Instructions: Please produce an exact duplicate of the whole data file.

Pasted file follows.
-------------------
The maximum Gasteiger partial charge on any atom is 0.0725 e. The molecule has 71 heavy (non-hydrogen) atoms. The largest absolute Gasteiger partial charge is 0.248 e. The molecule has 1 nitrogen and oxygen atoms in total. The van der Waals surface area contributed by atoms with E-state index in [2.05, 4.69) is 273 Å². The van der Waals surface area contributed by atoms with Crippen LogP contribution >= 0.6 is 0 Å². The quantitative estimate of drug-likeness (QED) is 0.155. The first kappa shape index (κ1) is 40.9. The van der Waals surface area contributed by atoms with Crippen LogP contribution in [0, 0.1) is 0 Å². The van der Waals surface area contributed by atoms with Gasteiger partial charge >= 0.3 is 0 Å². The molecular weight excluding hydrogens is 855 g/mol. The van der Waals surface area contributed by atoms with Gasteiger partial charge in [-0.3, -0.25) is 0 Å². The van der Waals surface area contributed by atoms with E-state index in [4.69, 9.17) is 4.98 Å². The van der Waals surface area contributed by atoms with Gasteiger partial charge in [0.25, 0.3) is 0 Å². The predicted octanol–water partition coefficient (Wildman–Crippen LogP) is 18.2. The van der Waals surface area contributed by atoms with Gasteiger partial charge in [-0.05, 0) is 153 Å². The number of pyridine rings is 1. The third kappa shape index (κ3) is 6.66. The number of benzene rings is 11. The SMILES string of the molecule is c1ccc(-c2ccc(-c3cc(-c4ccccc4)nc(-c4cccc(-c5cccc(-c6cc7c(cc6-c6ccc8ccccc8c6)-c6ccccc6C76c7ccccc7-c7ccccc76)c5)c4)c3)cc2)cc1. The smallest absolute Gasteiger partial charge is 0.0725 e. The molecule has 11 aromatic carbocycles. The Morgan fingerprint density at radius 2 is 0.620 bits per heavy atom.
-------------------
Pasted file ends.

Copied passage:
The maximum Gasteiger partial charge on any atom is 0.0725 e. The molecule has 71 heavy (non-hydrogen) atoms. The largest absolute Gasteiger partial charge is 0.248 e. The molecule has 1 nitrogen and oxygen atoms in total. The van der Waals surface area contributed by atoms with E-state index in [2.05, 4.69) is 273 Å². The van der Waals surface area contributed by atoms with Crippen LogP contribution >= 0.6 is 0 Å². The quantitative estimate of drug-likeness (QED) is 0.155. The first kappa shape index (κ1) is 40.9. The van der Waals surface area contributed by atoms with Crippen LogP contribution in [0, 0.1) is 0 Å². The van der Waals surface area contributed by atoms with Gasteiger partial charge >= 0.3 is 0 Å². The molecular weight excluding hydrogens is 855 g/mol. The van der Waals surface area contributed by atoms with Gasteiger partial charge in [-0.3, -0.25) is 0 Å². The van der Waals surface area contributed by atoms with E-state index in [4.69, 9.17) is 4.98 Å². The van der Waals surface area contributed by atoms with Gasteiger partial charge in [0.25, 0.3) is 0 Å². The predicted octanol–water partition coefficient (Wildman–Crippen LogP) is 18.2. The van der Waals surface area contributed by atoms with Gasteiger partial charge in [-0.05, 0) is 153 Å². The number of pyridine rings is 1. The third kappa shape index (κ3) is 6.66. The number of benzene rings is 11. The SMILES string of the molecule is c1ccc(-c2ccc(-c3cc(-c4ccccc4)nc(-c4cccc(-c5cccc(-c6cc7c(cc6-c6ccc8ccccc8c6)-c6ccccc6C76c7ccccc7-c7ccccc76)c5)c4)c3)cc2)cc1. The smallest absolute Gasteiger partial charge is 0.0725 e. The molecule has 11 aromatic carbocycles. The Morgan fingerprint density at radius 2 is 0.620 bits per heavy atom.